2) He is a God who never changes
Have you ever sat with the idea that God is immutable? I have a hard time wrapping my head around the thought of something never changing. But knowing God is unchanging affects the way we read scripture. It keeps us from falling into the confusion about who God is.
Maybe you’ve heard it said that ‘the God of the Old Testament isn’t the same as the God of the New Testament.’ Or that the God of the Old Testament is full of wrath, and we want the New Testament God who offers grace. When we realize God doesn’t change, our eyes open to His grace throughout the whole Bible.
The same God who proclaimed himself to Moses as “The Lord, the Lord, a God merciful and gracious, slow to anger, and abounding in steadfast love and faithfulness” (Exodus 34:6) proclaims himself to us the same way. He was merciful and gracious. He is merciful and gracious. He will continue to be merciful and gracious. He was slow to anger. He is slow to anger. He will continue to be slow to anger. He was abounding in steadfast love and faithfulness. He is abounding in steadfast love and faithfulness. He will continue to abound in steadfast love and faithfulness.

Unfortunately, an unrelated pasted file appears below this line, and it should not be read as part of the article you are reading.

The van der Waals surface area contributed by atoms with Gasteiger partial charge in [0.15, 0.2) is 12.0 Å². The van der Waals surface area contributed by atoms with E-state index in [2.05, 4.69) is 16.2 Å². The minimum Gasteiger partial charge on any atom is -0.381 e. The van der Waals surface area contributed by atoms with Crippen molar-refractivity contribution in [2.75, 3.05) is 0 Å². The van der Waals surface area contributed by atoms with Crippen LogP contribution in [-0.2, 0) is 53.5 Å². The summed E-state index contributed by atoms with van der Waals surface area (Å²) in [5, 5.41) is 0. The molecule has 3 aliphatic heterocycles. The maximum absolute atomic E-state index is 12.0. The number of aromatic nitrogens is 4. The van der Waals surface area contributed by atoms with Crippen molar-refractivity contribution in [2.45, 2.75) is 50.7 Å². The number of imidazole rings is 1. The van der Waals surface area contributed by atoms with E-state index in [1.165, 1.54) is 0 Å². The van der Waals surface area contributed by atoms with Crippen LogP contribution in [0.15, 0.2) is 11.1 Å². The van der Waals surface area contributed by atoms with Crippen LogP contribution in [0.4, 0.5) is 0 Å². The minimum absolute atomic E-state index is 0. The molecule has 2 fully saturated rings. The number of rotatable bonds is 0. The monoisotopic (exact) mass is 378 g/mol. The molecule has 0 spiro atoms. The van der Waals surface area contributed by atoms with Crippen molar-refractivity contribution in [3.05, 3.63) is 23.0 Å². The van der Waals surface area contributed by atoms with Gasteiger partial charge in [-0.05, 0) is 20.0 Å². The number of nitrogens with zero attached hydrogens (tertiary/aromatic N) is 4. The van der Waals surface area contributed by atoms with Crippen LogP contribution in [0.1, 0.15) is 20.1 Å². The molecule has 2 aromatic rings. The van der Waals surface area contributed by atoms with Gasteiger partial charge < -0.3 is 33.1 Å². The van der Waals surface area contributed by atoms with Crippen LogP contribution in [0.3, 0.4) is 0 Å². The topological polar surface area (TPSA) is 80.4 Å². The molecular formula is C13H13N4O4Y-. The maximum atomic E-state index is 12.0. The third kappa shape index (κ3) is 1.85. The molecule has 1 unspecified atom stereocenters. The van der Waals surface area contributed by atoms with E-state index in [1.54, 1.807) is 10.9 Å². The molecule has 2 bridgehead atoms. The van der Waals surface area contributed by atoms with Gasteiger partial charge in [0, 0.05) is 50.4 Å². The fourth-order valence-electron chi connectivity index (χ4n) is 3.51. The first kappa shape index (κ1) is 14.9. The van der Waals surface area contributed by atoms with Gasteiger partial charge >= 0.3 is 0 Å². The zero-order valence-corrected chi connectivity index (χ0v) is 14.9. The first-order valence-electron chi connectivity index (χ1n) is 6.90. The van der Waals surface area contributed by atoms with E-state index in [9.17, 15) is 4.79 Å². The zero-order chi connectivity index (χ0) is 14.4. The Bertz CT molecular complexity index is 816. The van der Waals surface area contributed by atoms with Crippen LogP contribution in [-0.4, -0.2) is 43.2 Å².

Any attribute that is true of God in scripture is still true of Him today. It’s something worth meditating on.
3) He is a God who forgives
In Luke 5, Jesus is teaching and healing in Capernaum. You know the story: 4 friends lower their paralyzed friend down through the roof, hoping Jesus will heal him. Before He heals the man, Jesus tells him his sins are forgiven. Jesus’ statement sends the religious leaders into a tizzy. They’re convinced that He is a blasphemer. They say, “Who can forgive sins but God alone?”